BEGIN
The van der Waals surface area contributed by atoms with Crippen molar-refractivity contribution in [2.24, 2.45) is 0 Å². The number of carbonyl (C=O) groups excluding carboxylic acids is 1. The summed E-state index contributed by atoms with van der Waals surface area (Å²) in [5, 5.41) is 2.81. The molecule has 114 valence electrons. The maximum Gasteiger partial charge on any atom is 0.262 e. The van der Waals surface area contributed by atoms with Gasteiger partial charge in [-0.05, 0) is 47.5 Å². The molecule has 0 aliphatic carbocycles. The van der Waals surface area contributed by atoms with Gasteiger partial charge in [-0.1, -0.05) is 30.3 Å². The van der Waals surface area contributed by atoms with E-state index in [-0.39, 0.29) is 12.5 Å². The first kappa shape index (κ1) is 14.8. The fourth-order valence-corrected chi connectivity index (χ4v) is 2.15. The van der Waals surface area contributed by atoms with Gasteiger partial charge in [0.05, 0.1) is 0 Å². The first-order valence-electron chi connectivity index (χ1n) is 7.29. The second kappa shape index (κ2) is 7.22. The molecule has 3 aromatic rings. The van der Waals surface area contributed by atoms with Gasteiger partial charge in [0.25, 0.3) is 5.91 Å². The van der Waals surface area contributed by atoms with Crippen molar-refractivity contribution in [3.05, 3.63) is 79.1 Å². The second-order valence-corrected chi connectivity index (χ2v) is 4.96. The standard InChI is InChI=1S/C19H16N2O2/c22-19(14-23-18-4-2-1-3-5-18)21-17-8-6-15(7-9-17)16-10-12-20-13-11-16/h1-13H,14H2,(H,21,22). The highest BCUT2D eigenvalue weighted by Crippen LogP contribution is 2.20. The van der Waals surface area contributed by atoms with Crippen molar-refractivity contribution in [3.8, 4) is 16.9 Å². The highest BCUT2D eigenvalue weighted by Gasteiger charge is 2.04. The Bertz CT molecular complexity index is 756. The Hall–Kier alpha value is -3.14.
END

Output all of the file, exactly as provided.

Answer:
The van der Waals surface area contributed by atoms with Crippen molar-refractivity contribution in [2.24, 2.45) is 0 Å². The number of carbonyl (C=O) groups excluding carboxylic acids is 1. The summed E-state index contributed by atoms with van der Waals surface area (Å²) in [5, 5.41) is 2.81. The molecule has 114 valence electrons. The maximum Gasteiger partial charge on any atom is 0.262 e. The van der Waals surface area contributed by atoms with Gasteiger partial charge in [-0.05, 0) is 47.5 Å². The molecule has 0 aliphatic carbocycles. The van der Waals surface area contributed by atoms with Gasteiger partial charge in [-0.1, -0.05) is 30.3 Å². The van der Waals surface area contributed by atoms with E-state index in [-0.39, 0.29) is 12.5 Å². The first kappa shape index (κ1) is 14.8. The fourth-order valence-corrected chi connectivity index (χ4v) is 2.15. The van der Waals surface area contributed by atoms with Gasteiger partial charge in [0.05, 0.1) is 0 Å². The first-order valence-electron chi connectivity index (χ1n) is 7.29. The second kappa shape index (κ2) is 7.22. The molecule has 3 aromatic rings. The van der Waals surface area contributed by atoms with Gasteiger partial charge in [0.25, 0.3) is 5.91 Å². The van der Waals surface area contributed by atoms with Crippen molar-refractivity contribution in [3.05, 3.63) is 79.1 Å². The second-order valence-corrected chi connectivity index (χ2v) is 4.96. The standard InChI is InChI=1S/C19H16N2O2/c22-19(14-23-18-4-2-1-3-5-18)21-17-8-6-15(7-9-17)16-10-12-20-13-11-16/h1-13H,14H2,(H,21,22). The highest BCUT2D eigenvalue weighted by Crippen LogP contribution is 2.20. The van der Waals surface area contributed by atoms with Crippen molar-refractivity contribution in [3.8, 4) is 16.9 Å². The highest BCUT2D eigenvalue weighted by Gasteiger charge is 2.04. The Bertz CT molecular complexity index is 756. The Hall–Kier alpha value is -3.14.